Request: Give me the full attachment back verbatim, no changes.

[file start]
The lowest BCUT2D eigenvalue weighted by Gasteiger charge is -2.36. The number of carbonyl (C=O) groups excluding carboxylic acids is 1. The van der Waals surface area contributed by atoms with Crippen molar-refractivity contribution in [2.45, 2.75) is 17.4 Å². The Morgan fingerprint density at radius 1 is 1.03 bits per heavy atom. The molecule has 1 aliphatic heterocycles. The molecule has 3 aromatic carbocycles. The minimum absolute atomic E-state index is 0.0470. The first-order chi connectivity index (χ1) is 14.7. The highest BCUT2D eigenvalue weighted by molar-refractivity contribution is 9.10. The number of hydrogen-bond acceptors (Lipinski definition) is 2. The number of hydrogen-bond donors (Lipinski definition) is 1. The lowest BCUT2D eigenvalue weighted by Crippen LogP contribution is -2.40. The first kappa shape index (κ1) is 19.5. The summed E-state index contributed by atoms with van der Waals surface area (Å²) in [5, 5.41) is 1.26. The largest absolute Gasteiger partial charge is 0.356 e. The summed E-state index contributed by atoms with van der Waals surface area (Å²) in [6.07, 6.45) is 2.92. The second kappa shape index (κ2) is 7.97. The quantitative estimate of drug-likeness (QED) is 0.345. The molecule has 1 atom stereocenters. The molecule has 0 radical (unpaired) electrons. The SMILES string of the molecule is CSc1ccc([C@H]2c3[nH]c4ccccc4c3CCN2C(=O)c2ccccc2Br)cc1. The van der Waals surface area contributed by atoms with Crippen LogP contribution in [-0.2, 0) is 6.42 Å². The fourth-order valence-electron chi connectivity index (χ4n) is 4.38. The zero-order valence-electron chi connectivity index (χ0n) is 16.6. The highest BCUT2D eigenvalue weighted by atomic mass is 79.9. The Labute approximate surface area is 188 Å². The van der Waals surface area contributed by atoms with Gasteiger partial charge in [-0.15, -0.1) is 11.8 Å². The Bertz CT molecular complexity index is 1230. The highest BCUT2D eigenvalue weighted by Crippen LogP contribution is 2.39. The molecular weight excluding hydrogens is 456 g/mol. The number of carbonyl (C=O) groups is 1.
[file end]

The lowest BCUT2D eigenvalue weighted by Gasteiger charge is -2.36. The number of carbonyl (C=O) groups excluding carboxylic acids is 1. The van der Waals surface area contributed by atoms with Crippen molar-refractivity contribution in [2.45, 2.75) is 17.4 Å². The Morgan fingerprint density at radius 1 is 1.03 bits per heavy atom. The molecule has 1 aliphatic heterocycles. The molecule has 3 aromatic carbocycles. The minimum absolute atomic E-state index is 0.0470. The first-order chi connectivity index (χ1) is 14.7. The highest BCUT2D eigenvalue weighted by molar-refractivity contribution is 9.10. The number of hydrogen-bond acceptors (Lipinski definition) is 2. The number of hydrogen-bond donors (Lipinski definition) is 1. The lowest BCUT2D eigenvalue weighted by Crippen LogP contribution is -2.40. The first kappa shape index (κ1) is 19.5. The summed E-state index contributed by atoms with van der Waals surface area (Å²) in [5, 5.41) is 1.26. The largest absolute Gasteiger partial charge is 0.356 e. The summed E-state index contributed by atoms with van der Waals surface area (Å²) in [6.07, 6.45) is 2.92. The second kappa shape index (κ2) is 7.97. The quantitative estimate of drug-likeness (QED) is 0.345. The molecule has 1 atom stereocenters. The molecule has 0 radical (unpaired) electrons. The SMILES string of the molecule is CSc1ccc([C@H]2c3[nH]c4ccccc4c3CCN2C(=O)c2ccccc2Br)cc1. The van der Waals surface area contributed by atoms with Crippen LogP contribution in [-0.2, 0) is 6.42 Å². The fourth-order valence-electron chi connectivity index (χ4n) is 4.38. The zero-order valence-electron chi connectivity index (χ0n) is 16.6. The highest BCUT2D eigenvalue weighted by atomic mass is 79.9. The Labute approximate surface area is 188 Å². The van der Waals surface area contributed by atoms with Gasteiger partial charge in [-0.15, -0.1) is 11.8 Å². The Bertz CT molecular complexity index is 1230. The highest BCUT2D eigenvalue weighted by Crippen LogP contribution is 2.39. The molecular weight excluding hydrogens is 456 g/mol. The number of carbonyl (C=O) groups is 1.